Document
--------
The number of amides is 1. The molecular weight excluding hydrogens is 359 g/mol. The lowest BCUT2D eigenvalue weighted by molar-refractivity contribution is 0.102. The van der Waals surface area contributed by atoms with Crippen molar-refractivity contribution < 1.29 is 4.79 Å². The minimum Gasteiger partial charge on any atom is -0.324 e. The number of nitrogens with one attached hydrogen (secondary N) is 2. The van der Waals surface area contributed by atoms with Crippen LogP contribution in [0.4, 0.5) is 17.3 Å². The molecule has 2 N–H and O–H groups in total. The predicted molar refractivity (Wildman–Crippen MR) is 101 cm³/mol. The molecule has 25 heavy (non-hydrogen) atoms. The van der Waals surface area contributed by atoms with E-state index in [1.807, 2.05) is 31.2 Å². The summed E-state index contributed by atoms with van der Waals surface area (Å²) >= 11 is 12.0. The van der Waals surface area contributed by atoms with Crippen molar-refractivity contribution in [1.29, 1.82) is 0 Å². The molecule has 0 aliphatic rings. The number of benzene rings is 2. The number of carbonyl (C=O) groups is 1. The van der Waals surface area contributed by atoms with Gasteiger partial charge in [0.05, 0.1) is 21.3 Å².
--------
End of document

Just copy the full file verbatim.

The number of amides is 1. The molecular weight excluding hydrogens is 359 g/mol. The lowest BCUT2D eigenvalue weighted by molar-refractivity contribution is 0.102. The van der Waals surface area contributed by atoms with Crippen molar-refractivity contribution < 1.29 is 4.79 Å². The minimum Gasteiger partial charge on any atom is -0.324 e. The number of nitrogens with one attached hydrogen (secondary N) is 2. The van der Waals surface area contributed by atoms with Crippen LogP contribution in [0.4, 0.5) is 17.3 Å². The molecule has 2 N–H and O–H groups in total. The predicted molar refractivity (Wildman–Crippen MR) is 101 cm³/mol. The molecule has 25 heavy (non-hydrogen) atoms. The van der Waals surface area contributed by atoms with E-state index in [1.807, 2.05) is 31.2 Å². The summed E-state index contributed by atoms with van der Waals surface area (Å²) >= 11 is 12.0. The van der Waals surface area contributed by atoms with Crippen molar-refractivity contribution in [1.29, 1.82) is 0 Å². The molecule has 0 aliphatic rings. The number of benzene rings is 2. The number of carbonyl (C=O) groups is 1. The van der Waals surface area contributed by atoms with Gasteiger partial charge in [0.05, 0.1) is 21.3 Å².